The Vedic Dindarshika (calendar) provides a mean to get introduced with the ancient tradition of knowing days or Tithis based on lunar phases, along with traditional names of the fortnights, months and seasons. The simple circular mandala like design elegantly represents the periodic nature of the eternal Time. Precisely crafted moon phases infuse the curiosity of young minds to compare them with the real moon every day, and with little experience one can predict the Tithis, Paksha with a glance of the real moon. That is all, a learning for the life-time accompanied with fun!

The detailed description about the Time units is not to prove any mathematical feat or boggle the young minds, rather it is presented with the motive of letting the young generation know about the insignificance of our (human’s) existence in this myriad universe that gets created and destroyed every single day of Brahma. We hope it will convey to them how to utilize the short amount of time that we got in this valuable life.

The concept of Time has always been cyclic in śāstra (Indian scriptures), not limited to only cycle of seasons of a year but the creation and destruction of the universe and millions and millions of it. It will be unfathomable for some to even imagine the extent to which cyclic nature of Time is described in śāstra.

When modern science dares only to speculate the relativity of time, śāstra defined it precisely way back in time. There are different time measurement units for different beings, such as Pitṛs (forefathers), Deva (demigods) and Lord Brahma.

There are smaller units to measure the time of very minute scale such as Truṭi, Nimisha and there are massive units to measure a day and life span of the creator of the universe, Lord Brahma (i.e. Mahā-Kalpa spans in trillions of our solar years).

So to start with more familiar units of Days and Nights. Fifteen (15) pairs of day-night comprises a Pakṣa, two such Pakṣa (Śukla Pakṣa & Kṛiṣhṇa Pakṣa) together forms a lunar month, i.e. Māsa. Two (2) Māsa makes a Ṛitu (or season), so in a year there are 6 seasons, unfortunately most next generation is introduced to only 3-4 seasons. Three (3) such Ṛitu together are called as an Ayana, and so we have Uttarāyaṇa and Dakshināyaṇa in a Samvatsara (year).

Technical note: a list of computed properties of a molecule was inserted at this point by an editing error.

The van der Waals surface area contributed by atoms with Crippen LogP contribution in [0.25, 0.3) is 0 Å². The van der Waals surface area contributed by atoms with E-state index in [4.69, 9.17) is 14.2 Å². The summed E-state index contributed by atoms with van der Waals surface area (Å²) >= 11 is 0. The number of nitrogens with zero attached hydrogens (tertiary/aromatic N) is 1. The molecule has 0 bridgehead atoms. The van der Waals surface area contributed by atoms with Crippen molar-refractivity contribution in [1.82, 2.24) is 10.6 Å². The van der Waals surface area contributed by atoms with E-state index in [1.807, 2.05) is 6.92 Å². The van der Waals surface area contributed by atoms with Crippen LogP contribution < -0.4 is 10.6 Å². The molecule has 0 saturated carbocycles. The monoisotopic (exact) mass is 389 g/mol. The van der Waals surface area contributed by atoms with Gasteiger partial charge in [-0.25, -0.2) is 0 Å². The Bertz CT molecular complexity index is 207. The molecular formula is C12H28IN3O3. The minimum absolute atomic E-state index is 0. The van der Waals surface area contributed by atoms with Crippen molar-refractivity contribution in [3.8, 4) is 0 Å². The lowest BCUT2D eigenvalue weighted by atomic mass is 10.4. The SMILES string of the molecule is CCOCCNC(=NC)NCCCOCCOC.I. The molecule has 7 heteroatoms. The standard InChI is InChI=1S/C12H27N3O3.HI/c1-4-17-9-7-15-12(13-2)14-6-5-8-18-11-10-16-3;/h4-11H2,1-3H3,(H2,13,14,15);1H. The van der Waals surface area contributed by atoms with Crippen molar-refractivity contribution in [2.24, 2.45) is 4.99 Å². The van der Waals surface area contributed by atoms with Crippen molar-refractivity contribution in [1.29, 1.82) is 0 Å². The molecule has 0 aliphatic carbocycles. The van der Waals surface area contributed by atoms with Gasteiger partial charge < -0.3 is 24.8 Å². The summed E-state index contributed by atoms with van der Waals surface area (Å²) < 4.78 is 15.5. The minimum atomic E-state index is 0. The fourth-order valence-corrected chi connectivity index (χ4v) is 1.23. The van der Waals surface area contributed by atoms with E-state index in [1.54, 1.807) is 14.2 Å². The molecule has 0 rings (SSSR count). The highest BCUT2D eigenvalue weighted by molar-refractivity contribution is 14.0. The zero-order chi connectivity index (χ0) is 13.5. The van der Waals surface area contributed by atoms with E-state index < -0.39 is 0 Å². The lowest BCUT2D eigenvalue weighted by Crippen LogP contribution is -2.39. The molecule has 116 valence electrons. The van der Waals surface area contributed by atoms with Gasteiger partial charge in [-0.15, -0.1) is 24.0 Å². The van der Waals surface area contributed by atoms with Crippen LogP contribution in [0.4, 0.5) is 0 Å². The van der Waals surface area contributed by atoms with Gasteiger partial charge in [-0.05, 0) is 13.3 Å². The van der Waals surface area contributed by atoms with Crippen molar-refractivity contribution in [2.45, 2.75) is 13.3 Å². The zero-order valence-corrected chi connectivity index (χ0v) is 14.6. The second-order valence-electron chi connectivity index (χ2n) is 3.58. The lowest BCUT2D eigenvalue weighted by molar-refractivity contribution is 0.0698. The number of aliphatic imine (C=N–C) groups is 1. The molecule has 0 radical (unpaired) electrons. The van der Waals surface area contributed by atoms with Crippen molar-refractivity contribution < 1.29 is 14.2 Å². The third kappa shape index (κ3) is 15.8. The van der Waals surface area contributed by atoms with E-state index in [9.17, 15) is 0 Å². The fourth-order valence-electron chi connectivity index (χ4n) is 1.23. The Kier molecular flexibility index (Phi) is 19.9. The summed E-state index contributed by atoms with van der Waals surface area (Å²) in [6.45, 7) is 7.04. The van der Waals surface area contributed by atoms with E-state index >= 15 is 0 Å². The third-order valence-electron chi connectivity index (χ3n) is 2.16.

Calculating the numbers of time units for Deva and Brahma in terms of our solar years will really cost big chunk of our time! In short, there is a cycle of four Yugas comprising a Mahā-Yuga. Again the cycle of such 1000 Mahā-Yuga makes up a day of Brahma (Kalpa). Lord Bramha’s life span is considered to be of one hundred Brahma years or one Mahā-Kalpa, that equates something like 313,528,320,000,000 human years. There are many more details involved to it like Sandhya or Saṃdhi Kāla after every Yuga and other units like Manvatara, etc. but that is left for the seekers to explore.

In Bhagavad Gita also, Lord Krishna said,

सहस्रयुगपर्यन्तमहर्यद्ब्रह्मणो विदुः ।
रात्रिं युगसहस्रान्तां तेऽहोरात्रविदो जनाः ॥ ८.१७ ॥

sahasra-yuga-paryantam ahar yad brahmaṇo viduḥ
rātriṁ yuga-sahasrāntāṁ te ’ho-rātra-vido janāḥ

“By human calculation, a thousand Yugas taken together form the duration of Brahmā’s one day. And such also is the duration of his night.”